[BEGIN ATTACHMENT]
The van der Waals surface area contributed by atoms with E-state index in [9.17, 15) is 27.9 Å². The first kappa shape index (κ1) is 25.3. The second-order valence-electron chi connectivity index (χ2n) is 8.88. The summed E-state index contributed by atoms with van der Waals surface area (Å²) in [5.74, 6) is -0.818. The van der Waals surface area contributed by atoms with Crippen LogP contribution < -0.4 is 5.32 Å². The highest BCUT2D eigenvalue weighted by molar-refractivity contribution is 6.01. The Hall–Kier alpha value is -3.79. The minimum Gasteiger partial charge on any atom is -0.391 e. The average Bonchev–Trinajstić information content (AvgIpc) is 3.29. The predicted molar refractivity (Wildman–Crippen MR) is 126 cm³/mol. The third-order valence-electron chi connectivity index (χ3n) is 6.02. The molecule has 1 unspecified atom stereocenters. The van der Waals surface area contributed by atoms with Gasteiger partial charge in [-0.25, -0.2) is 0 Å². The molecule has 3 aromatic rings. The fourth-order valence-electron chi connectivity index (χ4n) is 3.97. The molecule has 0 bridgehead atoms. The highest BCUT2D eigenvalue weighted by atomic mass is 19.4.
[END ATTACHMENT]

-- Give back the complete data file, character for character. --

The van der Waals surface area contributed by atoms with E-state index in [9.17, 15) is 27.9 Å². The first kappa shape index (κ1) is 25.3. The second-order valence-electron chi connectivity index (χ2n) is 8.88. The summed E-state index contributed by atoms with van der Waals surface area (Å²) in [5.74, 6) is -0.818. The van der Waals surface area contributed by atoms with Crippen LogP contribution < -0.4 is 5.32 Å². The highest BCUT2D eigenvalue weighted by molar-refractivity contribution is 6.01. The Hall–Kier alpha value is -3.79. The minimum Gasteiger partial charge on any atom is -0.391 e. The average Bonchev–Trinajstić information content (AvgIpc) is 3.29. The predicted molar refractivity (Wildman–Crippen MR) is 126 cm³/mol. The third-order valence-electron chi connectivity index (χ3n) is 6.02. The molecule has 1 unspecified atom stereocenters. The van der Waals surface area contributed by atoms with Gasteiger partial charge in [-0.25, -0.2) is 0 Å². The molecule has 3 aromatic rings. The fourth-order valence-electron chi connectivity index (χ4n) is 3.97. The molecule has 0 bridgehead atoms. The highest BCUT2D eigenvalue weighted by atomic mass is 19.4.